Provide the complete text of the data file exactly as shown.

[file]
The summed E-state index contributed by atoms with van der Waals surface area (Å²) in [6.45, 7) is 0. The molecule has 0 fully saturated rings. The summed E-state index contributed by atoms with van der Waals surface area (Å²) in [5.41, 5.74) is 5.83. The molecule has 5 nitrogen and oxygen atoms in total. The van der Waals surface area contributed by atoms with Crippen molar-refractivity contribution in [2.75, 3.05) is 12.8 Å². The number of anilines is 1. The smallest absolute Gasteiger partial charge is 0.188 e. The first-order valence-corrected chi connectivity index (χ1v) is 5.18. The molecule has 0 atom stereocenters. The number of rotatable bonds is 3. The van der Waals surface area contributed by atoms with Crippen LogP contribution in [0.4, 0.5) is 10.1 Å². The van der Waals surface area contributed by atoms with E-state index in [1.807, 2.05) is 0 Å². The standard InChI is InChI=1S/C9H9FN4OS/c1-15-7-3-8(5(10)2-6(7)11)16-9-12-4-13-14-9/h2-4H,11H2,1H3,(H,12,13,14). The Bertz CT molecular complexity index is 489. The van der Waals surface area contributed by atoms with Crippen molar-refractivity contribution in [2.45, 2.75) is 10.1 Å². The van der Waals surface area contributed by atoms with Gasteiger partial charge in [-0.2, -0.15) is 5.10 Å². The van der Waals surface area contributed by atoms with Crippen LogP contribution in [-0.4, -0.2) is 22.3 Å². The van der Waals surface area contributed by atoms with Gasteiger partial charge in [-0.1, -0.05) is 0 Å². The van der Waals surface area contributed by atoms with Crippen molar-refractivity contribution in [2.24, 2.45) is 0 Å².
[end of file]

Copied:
The summed E-state index contributed by atoms with van der Waals surface area (Å²) in [6.45, 7) is 0. The molecule has 0 fully saturated rings. The summed E-state index contributed by atoms with van der Waals surface area (Å²) in [5.41, 5.74) is 5.83. The molecule has 5 nitrogen and oxygen atoms in total. The van der Waals surface area contributed by atoms with Crippen molar-refractivity contribution in [2.75, 3.05) is 12.8 Å². The number of anilines is 1. The smallest absolute Gasteiger partial charge is 0.188 e. The first-order valence-corrected chi connectivity index (χ1v) is 5.18. The molecule has 0 atom stereocenters. The number of rotatable bonds is 3. The van der Waals surface area contributed by atoms with Crippen LogP contribution in [0.4, 0.5) is 10.1 Å². The van der Waals surface area contributed by atoms with E-state index in [1.807, 2.05) is 0 Å². The standard InChI is InChI=1S/C9H9FN4OS/c1-15-7-3-8(5(10)2-6(7)11)16-9-12-4-13-14-9/h2-4H,11H2,1H3,(H,12,13,14). The Bertz CT molecular complexity index is 489. The van der Waals surface area contributed by atoms with Crippen molar-refractivity contribution in [2.45, 2.75) is 10.1 Å². The van der Waals surface area contributed by atoms with Gasteiger partial charge in [-0.2, -0.15) is 5.10 Å². The van der Waals surface area contributed by atoms with Crippen LogP contribution in [-0.4, -0.2) is 22.3 Å². The van der Waals surface area contributed by atoms with Gasteiger partial charge in [-0.1, -0.05) is 0 Å². The van der Waals surface area contributed by atoms with Crippen molar-refractivity contribution in [2.24, 2.45) is 0 Å².